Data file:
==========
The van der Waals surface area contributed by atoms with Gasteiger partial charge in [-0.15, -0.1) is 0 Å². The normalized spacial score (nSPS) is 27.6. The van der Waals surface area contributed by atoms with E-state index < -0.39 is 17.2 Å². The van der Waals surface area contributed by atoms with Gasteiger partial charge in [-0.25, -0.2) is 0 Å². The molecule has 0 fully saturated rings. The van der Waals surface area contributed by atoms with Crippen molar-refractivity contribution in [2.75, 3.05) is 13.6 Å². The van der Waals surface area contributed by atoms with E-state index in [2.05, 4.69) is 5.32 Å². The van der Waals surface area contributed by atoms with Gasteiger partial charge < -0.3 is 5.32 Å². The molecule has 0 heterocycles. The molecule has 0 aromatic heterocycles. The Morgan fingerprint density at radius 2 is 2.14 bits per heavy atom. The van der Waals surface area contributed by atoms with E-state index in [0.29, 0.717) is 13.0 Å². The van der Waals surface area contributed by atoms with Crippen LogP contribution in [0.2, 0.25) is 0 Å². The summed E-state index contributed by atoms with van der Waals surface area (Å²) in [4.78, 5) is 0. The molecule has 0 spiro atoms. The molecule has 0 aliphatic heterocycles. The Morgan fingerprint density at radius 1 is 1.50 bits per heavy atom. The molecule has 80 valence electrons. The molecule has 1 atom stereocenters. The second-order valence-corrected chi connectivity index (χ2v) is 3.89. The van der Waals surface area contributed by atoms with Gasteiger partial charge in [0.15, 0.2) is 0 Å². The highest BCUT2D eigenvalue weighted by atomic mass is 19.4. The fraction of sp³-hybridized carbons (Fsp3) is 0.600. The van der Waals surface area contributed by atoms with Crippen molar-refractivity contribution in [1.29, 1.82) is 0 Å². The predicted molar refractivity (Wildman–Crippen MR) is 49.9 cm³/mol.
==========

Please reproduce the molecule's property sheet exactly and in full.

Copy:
The van der Waals surface area contributed by atoms with Gasteiger partial charge in [-0.15, -0.1) is 0 Å². The normalized spacial score (nSPS) is 27.6. The van der Waals surface area contributed by atoms with E-state index < -0.39 is 17.2 Å². The van der Waals surface area contributed by atoms with Gasteiger partial charge in [-0.25, -0.2) is 0 Å². The molecule has 0 fully saturated rings. The van der Waals surface area contributed by atoms with Crippen molar-refractivity contribution in [2.75, 3.05) is 13.6 Å². The van der Waals surface area contributed by atoms with E-state index in [2.05, 4.69) is 5.32 Å². The van der Waals surface area contributed by atoms with Gasteiger partial charge < -0.3 is 5.32 Å². The molecule has 0 heterocycles. The molecule has 0 aromatic heterocycles. The Morgan fingerprint density at radius 2 is 2.14 bits per heavy atom. The van der Waals surface area contributed by atoms with E-state index in [0.29, 0.717) is 13.0 Å². The van der Waals surface area contributed by atoms with Crippen LogP contribution in [0.2, 0.25) is 0 Å². The summed E-state index contributed by atoms with van der Waals surface area (Å²) in [4.78, 5) is 0. The molecule has 0 spiro atoms. The molecule has 0 aliphatic heterocycles. The Morgan fingerprint density at radius 1 is 1.50 bits per heavy atom. The molecule has 80 valence electrons. The molecule has 1 atom stereocenters. The second-order valence-corrected chi connectivity index (χ2v) is 3.89. The van der Waals surface area contributed by atoms with Gasteiger partial charge in [0.15, 0.2) is 0 Å². The highest BCUT2D eigenvalue weighted by atomic mass is 19.4. The fraction of sp³-hybridized carbons (Fsp3) is 0.600. The van der Waals surface area contributed by atoms with Crippen molar-refractivity contribution in [1.29, 1.82) is 0 Å². The predicted molar refractivity (Wildman–Crippen MR) is 49.9 cm³/mol.